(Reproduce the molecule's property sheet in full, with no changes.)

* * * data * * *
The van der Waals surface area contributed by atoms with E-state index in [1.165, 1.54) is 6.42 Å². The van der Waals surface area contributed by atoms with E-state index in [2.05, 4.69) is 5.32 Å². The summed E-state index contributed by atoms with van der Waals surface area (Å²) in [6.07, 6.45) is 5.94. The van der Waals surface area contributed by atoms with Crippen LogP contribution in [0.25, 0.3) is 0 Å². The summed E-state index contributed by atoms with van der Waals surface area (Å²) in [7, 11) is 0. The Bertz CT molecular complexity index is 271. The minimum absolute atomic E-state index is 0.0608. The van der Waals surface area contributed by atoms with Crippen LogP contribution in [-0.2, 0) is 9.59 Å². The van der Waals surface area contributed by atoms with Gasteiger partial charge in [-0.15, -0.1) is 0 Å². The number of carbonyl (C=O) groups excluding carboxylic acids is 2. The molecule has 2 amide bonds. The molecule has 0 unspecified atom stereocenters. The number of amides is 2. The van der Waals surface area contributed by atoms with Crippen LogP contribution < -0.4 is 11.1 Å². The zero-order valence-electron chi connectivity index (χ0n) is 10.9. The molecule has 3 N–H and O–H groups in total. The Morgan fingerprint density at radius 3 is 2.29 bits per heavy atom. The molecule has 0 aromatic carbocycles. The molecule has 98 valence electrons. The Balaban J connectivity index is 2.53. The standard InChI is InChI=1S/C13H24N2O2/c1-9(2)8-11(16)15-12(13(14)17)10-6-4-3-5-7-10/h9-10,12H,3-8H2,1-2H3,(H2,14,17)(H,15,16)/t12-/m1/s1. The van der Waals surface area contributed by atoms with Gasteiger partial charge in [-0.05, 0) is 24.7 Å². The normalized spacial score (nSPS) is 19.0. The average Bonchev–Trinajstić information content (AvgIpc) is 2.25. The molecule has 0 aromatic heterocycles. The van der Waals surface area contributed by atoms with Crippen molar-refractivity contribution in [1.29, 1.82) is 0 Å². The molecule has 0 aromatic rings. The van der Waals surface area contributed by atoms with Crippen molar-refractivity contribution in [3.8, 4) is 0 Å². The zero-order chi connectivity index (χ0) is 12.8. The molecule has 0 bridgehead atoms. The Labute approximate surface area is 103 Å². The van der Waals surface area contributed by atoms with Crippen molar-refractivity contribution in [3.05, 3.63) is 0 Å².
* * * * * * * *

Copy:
The van der Waals surface area contributed by atoms with E-state index in [1.165, 1.54) is 6.42 Å². The van der Waals surface area contributed by atoms with E-state index in [2.05, 4.69) is 5.32 Å². The summed E-state index contributed by atoms with van der Waals surface area (Å²) in [6.07, 6.45) is 5.94. The van der Waals surface area contributed by atoms with Crippen LogP contribution in [0.25, 0.3) is 0 Å². The summed E-state index contributed by atoms with van der Waals surface area (Å²) in [7, 11) is 0. The Bertz CT molecular complexity index is 271. The minimum absolute atomic E-state index is 0.0608. The van der Waals surface area contributed by atoms with Crippen LogP contribution in [-0.2, 0) is 9.59 Å². The van der Waals surface area contributed by atoms with Gasteiger partial charge in [-0.15, -0.1) is 0 Å². The number of carbonyl (C=O) groups excluding carboxylic acids is 2. The molecule has 2 amide bonds. The molecule has 0 unspecified atom stereocenters. The number of amides is 2. The van der Waals surface area contributed by atoms with Crippen LogP contribution < -0.4 is 11.1 Å². The zero-order valence-electron chi connectivity index (χ0n) is 10.9. The molecule has 3 N–H and O–H groups in total. The Morgan fingerprint density at radius 3 is 2.29 bits per heavy atom. The molecule has 0 aromatic carbocycles. The molecule has 98 valence electrons. The Balaban J connectivity index is 2.53. The standard InChI is InChI=1S/C13H24N2O2/c1-9(2)8-11(16)15-12(13(14)17)10-6-4-3-5-7-10/h9-10,12H,3-8H2,1-2H3,(H2,14,17)(H,15,16)/t12-/m1/s1. The van der Waals surface area contributed by atoms with Gasteiger partial charge in [-0.05, 0) is 24.7 Å². The normalized spacial score (nSPS) is 19.0. The average Bonchev–Trinajstić information content (AvgIpc) is 2.25. The molecule has 0 aromatic heterocycles. The van der Waals surface area contributed by atoms with Crippen molar-refractivity contribution in [1.29, 1.82) is 0 Å². The molecule has 0 aromatic rings. The van der Waals surface area contributed by atoms with Crippen molar-refractivity contribution in [3.8, 4) is 0 Å². The zero-order chi connectivity index (χ0) is 12.8. The molecule has 0 bridgehead atoms. The Labute approximate surface area is 103 Å². The van der Waals surface area contributed by atoms with Crippen molar-refractivity contribution in [3.05, 3.63) is 0 Å².